By Polly Chen
Logistics giant FedEx recently decided not to renew theirground delivery contract with Amazon. FedEx had already announced they would end their air freight delivery contract with Amazon in June. With the split, FedEx will no longer ship any Amazon packages in the U.S.
The split won’t impact other existing contracts between FedEx and Amazon, like FedEx’s contract with Amazon for international services.
According to FedEx’s press release, Amazon represented less than 1.3 percent of FedEx’s total revenue in 2018, or less than $1 billion. FedEx also said the change is a strategic decision so the company can focus on the “broader e-commerce market” in the future.
On Amazon’s side, representatives said they were “confident in our ability to serve customers” despite the split. Amazon will likely turn to other third-party carriers and its own logistics resources to handle the remaining packages.
But the split still has some Amazon sellers and consumers worried the ecommerce giant won’t be able to deliver goods on time during the upcoming peak season.
Risks for carriers of partnering with Amazon
After their split with FedEx, Amazon is expected to deliver their packages with other big carriers like UPS and the U.S. Postal Service (USPS). Amazon also partners with some local carriers to handle regional shipping, like OnTrac and LaserShip Inc.
Big carriers like UPS and USPS have expanded their parcel networks to meet demand. They can likely provide enough capacity to handle Amazon’s packages during peak season. Satish Jindel, President of SJ Consulting, estimated that USPS handled 28 percent of Amazon’s total packages in July.
But in the long run, carriers might not want to bet their future profits on Amazon. Cathy Roberson, founder and chief analyst at Logistics Trends & Insights LLC, says:
Amazon is a very demanding customer, and they can use that to get better rates, to the detriment of their supply-chain partners.
Plus, Amazon might cast off third-party carriers in the future if they can successfully build their own delivery network.Losing a big client like Amazon could hurt a big carrier like UPS and might “kill” small carriers.
Jerry Hempstead, principal of ecommerce delivery consultant Hempstead Consulting, said:
I’m sure that long-term UPS will be handling less packages. If Amazon has a truck coming to my house, why would they pay UPS to do that? …They have their own trucks now, they have their own planes, and the writing’s on the wall.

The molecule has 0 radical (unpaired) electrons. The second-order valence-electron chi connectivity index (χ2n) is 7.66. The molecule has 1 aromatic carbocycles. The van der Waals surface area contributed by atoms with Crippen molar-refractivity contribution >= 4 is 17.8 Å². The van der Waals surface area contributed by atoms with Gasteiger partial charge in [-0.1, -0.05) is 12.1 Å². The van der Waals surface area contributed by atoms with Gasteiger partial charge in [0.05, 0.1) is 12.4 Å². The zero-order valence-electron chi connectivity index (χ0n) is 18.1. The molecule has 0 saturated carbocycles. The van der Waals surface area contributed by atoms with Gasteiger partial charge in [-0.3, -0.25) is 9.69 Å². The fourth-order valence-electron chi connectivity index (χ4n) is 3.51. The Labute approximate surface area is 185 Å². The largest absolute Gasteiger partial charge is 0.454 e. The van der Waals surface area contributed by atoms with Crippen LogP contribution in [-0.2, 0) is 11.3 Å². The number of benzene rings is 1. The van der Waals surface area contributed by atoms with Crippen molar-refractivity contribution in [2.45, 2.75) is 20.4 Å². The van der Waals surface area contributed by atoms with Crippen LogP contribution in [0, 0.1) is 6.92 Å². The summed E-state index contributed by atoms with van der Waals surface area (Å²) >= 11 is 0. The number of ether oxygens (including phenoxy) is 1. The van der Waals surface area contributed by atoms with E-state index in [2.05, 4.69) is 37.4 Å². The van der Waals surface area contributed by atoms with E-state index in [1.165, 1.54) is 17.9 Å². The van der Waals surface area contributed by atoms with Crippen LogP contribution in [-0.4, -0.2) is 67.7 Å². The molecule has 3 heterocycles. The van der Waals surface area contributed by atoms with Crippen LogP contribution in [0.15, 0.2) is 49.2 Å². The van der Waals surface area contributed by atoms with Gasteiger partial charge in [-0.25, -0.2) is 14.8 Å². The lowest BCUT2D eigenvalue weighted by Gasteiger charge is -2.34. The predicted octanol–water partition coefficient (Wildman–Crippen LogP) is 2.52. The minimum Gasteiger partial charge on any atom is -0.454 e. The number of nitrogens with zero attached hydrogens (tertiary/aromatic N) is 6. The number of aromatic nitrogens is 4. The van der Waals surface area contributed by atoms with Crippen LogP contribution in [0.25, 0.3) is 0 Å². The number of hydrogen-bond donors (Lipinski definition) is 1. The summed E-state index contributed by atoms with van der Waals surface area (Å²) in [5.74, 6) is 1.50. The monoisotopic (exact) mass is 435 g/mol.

“Amazon is looking to become a logistics company in their own right”
Amazon has quietly been developing their own delivery capabilities to meet their enormous shipping demand.
The ecommerce giant is now handling delivery for 26 percent of their online orders, according to Wolfe Research. In a press release at the end of 2018, Amazon said they could “transport hundreds of thousands of packages per day” with a new dedicated air network, Amazon Prime Air.
Amazon expanded their air network from 40 to 50 planes last year. And Amazon further expanded their air fleet with 15 more planes in June 2019—the same month FedEx ended their air delivery contract. The ecommerce giant says their fleet will number 70 planes by 2021.
In addition, Amazon has added drones to their Prime Air network as competition in drone delivery has heated up.
What’s more, Amazon has rolled out a new Amazon Flex App to solve last-mile delivery shortages. This app enables people to sign up as part-time drivers to pick up and deliver Amazon packages in their community. Amazon pays $18 to $25 an hour to drivers who deliver goods through Flex.
But Amazon’s growing shipping capabilities haven’t necessarily benefitted Amazon sellers and consumers yet. Many customers reported shipping delays during Amazon Prime Day in July. And some sellers worry Amazon might struggle to deliver goods on time during the peak season without FedEx.
Follow the link below to learn more about FedEx’s split with Amazon in ground shipping.
FedEx-Amazon Split Will Provide a Shipment Windfall for Rivals – Jennifer Smith, The Wall Street Journal
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Polly Chen is a Client Manager at InTouch Manufacturing Services, a QC firm that performs product inspections and factory audits in Asia for clients in the US, EU and Australia.